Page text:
Special Effects with Maya: Particles

  1. Particles in Maya can be produced by an emitter or can be created with the particle tool. The Dynamics menu set will be used for the first time on October 31st, 2008.
  2. Particles are the heart of many special effects such as fire, snow, rain and smoke, for example.
  3. Particles are just points in space. They have no surface information like the NURBS or the Polygonal geometries that we have studied.
  4. The particleShape object or node is the collection of all of the individual particles that have been emitted so far, if the particles are produced from an emitter. There is a nice analogy with the geometric objects. The vertices of a geometric object are part of a collection and the one shape node of any polygonal or NURBS object has a collection of many vertices. Particles are components of their one particleShape node.
  5. Click on the link above to get to the Michael O'Rourke tutorial on particle emitters and learn how to add a gravity field and a wind field and collision behavior to the particle collection.
    The Emitters, Fields, Collisions tutorial is a link to the O'Rourke tutorial.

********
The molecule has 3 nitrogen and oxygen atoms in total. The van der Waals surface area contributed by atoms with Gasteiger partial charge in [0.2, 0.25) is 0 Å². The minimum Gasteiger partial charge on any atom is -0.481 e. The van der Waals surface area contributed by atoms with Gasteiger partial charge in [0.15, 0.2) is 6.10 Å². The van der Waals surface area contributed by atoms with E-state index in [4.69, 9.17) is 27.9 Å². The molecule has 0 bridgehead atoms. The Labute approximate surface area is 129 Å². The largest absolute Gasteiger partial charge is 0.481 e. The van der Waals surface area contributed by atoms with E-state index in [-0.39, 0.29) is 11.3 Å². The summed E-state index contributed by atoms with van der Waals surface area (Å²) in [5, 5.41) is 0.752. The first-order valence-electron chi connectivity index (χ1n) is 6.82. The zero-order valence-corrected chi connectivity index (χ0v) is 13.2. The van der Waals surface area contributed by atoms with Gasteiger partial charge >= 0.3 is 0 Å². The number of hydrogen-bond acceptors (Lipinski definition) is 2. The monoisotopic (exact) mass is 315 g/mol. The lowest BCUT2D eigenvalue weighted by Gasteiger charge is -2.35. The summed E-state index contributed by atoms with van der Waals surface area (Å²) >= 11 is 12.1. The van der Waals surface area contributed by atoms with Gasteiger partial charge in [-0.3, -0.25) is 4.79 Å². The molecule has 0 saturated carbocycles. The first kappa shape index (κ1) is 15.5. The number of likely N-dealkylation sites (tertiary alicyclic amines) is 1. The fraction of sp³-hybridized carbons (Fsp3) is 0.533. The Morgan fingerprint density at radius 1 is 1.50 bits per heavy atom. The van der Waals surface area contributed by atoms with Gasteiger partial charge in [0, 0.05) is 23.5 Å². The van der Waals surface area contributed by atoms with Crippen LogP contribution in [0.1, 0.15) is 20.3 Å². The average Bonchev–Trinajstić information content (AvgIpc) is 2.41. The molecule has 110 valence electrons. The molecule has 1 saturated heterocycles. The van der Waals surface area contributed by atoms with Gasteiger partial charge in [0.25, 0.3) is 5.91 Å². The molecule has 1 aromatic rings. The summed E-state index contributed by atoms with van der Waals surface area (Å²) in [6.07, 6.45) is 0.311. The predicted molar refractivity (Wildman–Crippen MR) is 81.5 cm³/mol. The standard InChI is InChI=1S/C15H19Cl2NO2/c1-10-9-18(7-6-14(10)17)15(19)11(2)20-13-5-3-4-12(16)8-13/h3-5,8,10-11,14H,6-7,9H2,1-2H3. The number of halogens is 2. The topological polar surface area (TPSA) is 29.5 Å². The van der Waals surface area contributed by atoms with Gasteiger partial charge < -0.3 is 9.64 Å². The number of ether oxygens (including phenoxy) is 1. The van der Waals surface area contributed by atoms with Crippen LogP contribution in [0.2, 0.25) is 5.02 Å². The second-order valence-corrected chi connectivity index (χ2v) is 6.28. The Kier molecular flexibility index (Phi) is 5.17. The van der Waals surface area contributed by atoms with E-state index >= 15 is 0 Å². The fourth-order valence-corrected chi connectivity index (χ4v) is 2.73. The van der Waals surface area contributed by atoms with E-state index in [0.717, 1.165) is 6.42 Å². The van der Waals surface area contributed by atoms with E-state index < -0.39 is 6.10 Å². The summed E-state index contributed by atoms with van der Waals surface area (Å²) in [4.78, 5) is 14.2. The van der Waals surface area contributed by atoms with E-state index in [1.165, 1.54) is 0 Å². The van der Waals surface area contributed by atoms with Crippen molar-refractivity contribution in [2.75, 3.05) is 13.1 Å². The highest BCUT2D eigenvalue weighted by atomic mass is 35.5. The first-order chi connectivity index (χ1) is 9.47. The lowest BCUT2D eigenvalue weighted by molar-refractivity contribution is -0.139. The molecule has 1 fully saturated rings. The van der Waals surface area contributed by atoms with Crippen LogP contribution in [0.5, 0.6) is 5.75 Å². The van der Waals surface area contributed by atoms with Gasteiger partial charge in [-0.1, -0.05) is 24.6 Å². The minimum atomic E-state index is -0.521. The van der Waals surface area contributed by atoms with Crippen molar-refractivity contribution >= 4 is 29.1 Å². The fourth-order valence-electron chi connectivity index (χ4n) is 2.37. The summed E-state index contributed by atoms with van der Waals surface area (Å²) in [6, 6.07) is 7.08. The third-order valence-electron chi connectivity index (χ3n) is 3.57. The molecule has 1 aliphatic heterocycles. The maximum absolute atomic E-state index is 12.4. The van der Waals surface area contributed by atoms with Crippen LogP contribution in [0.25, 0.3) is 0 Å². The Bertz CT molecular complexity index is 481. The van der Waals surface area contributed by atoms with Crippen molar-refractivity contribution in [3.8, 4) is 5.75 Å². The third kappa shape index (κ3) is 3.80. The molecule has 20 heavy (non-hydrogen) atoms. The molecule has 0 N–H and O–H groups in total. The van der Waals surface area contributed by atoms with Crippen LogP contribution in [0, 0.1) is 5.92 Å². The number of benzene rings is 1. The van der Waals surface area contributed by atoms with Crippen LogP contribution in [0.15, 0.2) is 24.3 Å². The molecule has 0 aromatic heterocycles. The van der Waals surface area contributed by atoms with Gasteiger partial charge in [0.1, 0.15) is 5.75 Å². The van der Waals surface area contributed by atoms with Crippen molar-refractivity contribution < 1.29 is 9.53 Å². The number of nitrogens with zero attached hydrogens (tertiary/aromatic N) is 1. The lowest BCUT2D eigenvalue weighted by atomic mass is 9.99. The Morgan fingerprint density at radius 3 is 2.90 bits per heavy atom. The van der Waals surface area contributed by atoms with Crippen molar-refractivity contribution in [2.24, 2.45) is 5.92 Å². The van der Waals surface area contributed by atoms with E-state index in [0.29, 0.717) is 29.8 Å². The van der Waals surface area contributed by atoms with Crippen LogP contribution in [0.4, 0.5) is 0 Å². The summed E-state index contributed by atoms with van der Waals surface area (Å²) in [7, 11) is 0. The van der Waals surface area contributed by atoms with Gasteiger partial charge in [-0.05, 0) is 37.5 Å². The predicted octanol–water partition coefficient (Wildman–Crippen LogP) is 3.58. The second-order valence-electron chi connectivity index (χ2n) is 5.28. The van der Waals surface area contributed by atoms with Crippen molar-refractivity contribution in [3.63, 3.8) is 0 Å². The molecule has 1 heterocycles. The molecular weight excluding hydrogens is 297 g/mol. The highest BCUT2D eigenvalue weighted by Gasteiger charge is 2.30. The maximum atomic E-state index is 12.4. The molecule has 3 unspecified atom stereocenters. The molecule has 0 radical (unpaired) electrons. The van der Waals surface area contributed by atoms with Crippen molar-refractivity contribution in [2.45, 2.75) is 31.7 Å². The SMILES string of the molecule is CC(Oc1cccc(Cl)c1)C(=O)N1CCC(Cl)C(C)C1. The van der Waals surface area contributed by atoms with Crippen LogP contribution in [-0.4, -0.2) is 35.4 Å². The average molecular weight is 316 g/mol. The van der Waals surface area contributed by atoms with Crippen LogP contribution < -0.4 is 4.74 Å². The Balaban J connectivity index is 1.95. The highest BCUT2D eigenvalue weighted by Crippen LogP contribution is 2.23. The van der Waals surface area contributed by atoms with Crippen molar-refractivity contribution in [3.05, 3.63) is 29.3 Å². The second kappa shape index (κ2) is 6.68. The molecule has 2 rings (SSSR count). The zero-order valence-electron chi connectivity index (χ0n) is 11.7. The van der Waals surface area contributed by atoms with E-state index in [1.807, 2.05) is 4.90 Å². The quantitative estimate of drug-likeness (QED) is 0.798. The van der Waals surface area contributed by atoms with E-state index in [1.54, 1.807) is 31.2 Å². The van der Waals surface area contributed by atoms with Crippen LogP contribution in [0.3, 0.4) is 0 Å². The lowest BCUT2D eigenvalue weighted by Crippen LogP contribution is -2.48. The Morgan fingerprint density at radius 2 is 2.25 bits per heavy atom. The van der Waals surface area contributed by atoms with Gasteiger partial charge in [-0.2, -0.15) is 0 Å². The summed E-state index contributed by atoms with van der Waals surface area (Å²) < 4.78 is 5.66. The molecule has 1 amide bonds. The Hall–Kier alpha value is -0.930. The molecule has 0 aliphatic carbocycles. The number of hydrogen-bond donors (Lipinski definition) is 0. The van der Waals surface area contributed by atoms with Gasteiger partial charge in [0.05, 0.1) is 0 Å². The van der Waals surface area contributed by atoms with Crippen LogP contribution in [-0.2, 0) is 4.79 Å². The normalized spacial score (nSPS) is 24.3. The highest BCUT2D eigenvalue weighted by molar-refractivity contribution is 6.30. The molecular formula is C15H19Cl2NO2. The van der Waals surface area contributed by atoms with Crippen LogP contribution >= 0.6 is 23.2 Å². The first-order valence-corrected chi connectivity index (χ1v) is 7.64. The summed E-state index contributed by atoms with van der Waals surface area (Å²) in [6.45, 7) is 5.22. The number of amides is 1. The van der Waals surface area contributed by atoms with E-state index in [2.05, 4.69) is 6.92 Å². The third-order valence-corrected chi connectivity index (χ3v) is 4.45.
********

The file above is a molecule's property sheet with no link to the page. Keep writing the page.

6. There are 7 kinds of emitters available in Maya: Directional; Omni; Volume; Curve; Surface; Per-Point; and Texture.
  7. Fields are forces that particles can be subjected to. Gravity is a field. Wind is a field, but it is one type of Air field.
  8. Particles can collide with an object.
  9. The above Dynamic Relationships window is shown by going to the Windows menu, Relationship Editors submenu, Dynamic Relationships command.
  10. The next tutorial you should try is the followup tutorial: Particle Properties. It is also by Michael O'Rourke and also has the userid mayatuts and password morourke. In this tutorial, you will learn how to give the particles a color and make them streak and last only a short lifetime (LifeSpan Mode Constant instead of Live Forever).
  11. Particle attributes fall into two categories: Per Particle (Array) and Per Object.
  12. Chapter 12: Maya Dynamics - Read the following sections: An Overview of Dynamics; Emitting Particles; and Particle Dynamics.